Oct. 13, 2022 -- Anyone who grew up in the 1970s likely recalls an early prototype of video games called Pong. Released in 1972, it was a simplistic version of ping pong that sent a digital ball blipping slowly across the screen, from one side’s crude “paddle” to the other.

Now, researchers say they have grown brain cells in a lab that can play Pong – a mini-brain that can sense and respond to its environment, the BBC reported.

In the journal Neuron, Brett Kagan, of Cortical Labs, says it’s the first ''sentient'' lab-grown brain in a dish. Others say that term goes too far.

"We could find no better term to describe the device,'' Kagan said. ''It is able to take in information from an external source, process it and then respond to it in real time."

Researchers grew human brain cells from stem cells and some from mouse embryos. They then connected the “mini-brain” to the video game electronically.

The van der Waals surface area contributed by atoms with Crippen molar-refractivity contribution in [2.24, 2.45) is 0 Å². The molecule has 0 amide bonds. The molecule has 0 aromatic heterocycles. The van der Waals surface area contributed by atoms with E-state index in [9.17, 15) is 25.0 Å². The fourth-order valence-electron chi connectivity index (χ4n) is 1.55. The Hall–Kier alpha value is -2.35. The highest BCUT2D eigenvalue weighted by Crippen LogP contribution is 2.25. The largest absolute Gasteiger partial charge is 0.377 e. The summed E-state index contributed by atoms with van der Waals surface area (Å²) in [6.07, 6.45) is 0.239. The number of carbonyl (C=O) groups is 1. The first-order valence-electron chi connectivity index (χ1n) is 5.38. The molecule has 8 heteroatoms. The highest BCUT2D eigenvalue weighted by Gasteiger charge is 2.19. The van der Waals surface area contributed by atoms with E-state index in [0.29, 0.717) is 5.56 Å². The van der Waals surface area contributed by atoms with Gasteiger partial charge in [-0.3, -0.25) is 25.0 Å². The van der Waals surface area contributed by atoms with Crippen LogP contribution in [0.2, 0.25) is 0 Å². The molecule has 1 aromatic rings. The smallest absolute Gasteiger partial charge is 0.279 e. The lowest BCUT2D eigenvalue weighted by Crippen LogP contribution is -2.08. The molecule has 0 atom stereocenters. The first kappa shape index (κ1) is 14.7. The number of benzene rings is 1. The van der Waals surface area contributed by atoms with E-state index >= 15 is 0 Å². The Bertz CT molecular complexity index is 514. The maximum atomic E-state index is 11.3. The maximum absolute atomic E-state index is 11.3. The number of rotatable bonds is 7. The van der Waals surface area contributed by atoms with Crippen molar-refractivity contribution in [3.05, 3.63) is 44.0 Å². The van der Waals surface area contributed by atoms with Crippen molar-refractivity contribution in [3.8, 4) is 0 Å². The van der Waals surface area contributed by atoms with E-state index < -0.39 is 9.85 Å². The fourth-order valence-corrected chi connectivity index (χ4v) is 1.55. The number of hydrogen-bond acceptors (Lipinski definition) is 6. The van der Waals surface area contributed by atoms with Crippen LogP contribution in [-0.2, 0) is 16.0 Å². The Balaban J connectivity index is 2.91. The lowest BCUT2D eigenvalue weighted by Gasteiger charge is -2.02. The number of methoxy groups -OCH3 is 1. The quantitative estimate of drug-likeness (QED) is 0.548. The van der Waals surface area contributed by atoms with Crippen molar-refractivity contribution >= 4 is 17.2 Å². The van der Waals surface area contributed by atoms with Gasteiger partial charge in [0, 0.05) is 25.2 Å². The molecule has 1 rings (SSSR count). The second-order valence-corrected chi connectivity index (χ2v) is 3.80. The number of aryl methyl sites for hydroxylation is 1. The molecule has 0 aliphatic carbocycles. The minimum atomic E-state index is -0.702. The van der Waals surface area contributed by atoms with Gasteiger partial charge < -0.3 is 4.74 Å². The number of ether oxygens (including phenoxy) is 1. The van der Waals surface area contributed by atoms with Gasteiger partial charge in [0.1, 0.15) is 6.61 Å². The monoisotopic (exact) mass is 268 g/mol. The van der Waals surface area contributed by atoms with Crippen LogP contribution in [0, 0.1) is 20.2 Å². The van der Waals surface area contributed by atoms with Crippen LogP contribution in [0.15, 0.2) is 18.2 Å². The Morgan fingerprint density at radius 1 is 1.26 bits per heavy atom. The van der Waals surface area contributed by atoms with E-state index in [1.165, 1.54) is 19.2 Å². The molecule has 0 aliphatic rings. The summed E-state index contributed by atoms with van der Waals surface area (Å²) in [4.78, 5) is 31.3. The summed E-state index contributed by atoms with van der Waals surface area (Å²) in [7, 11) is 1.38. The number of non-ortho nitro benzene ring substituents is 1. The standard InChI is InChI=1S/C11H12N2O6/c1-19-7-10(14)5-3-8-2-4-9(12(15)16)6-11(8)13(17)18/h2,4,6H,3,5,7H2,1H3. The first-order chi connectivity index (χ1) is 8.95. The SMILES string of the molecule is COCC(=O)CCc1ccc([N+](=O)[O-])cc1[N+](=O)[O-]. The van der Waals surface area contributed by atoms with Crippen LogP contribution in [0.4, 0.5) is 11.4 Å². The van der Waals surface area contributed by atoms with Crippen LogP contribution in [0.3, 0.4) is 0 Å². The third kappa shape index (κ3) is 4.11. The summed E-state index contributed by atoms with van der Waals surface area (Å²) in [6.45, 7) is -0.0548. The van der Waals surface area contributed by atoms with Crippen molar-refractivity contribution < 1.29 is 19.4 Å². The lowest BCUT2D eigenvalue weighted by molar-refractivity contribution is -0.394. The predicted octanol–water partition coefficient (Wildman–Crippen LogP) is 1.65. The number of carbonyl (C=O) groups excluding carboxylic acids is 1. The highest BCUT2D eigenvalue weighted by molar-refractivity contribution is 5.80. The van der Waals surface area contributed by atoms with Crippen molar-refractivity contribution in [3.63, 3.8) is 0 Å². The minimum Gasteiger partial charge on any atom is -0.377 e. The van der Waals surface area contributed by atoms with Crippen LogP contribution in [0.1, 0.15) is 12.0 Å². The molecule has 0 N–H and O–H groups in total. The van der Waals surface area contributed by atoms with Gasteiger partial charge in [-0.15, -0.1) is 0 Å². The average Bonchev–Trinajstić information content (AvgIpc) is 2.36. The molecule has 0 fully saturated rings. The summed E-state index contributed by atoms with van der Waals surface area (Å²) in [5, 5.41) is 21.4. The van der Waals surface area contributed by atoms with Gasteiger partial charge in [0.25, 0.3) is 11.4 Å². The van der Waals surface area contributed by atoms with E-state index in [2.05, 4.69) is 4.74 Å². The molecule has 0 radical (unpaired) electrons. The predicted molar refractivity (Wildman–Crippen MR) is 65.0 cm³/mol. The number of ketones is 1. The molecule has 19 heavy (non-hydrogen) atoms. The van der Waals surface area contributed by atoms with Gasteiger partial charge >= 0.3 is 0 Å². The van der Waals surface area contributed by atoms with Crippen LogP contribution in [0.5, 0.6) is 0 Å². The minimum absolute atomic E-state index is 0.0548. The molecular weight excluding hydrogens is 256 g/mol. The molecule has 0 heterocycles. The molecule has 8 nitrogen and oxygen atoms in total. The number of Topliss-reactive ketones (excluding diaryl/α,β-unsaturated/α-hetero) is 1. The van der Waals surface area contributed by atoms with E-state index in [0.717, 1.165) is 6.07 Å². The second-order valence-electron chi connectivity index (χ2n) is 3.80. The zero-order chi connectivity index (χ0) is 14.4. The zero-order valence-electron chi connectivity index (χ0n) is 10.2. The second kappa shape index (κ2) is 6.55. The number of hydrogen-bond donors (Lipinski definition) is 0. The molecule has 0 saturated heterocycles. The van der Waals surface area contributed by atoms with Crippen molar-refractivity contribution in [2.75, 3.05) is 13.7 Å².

The mini-brain learned to play in five minutes. It missed the “ball” many times but was more successful than it would’ve been by random odds.

The BBC pointed out that artificial-intelligence devices can beat grandmasters at chess.

But that’s different, Karl Friston of University College London says, because “The mini-brain learned without it being taught and so is more adaptable and flexible."

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Neuron: “In vitro neurons learn and exhibit sentience when embodied in a simulated game-world.“

BBC: “Lab-grown brain cells play video game Pong.”

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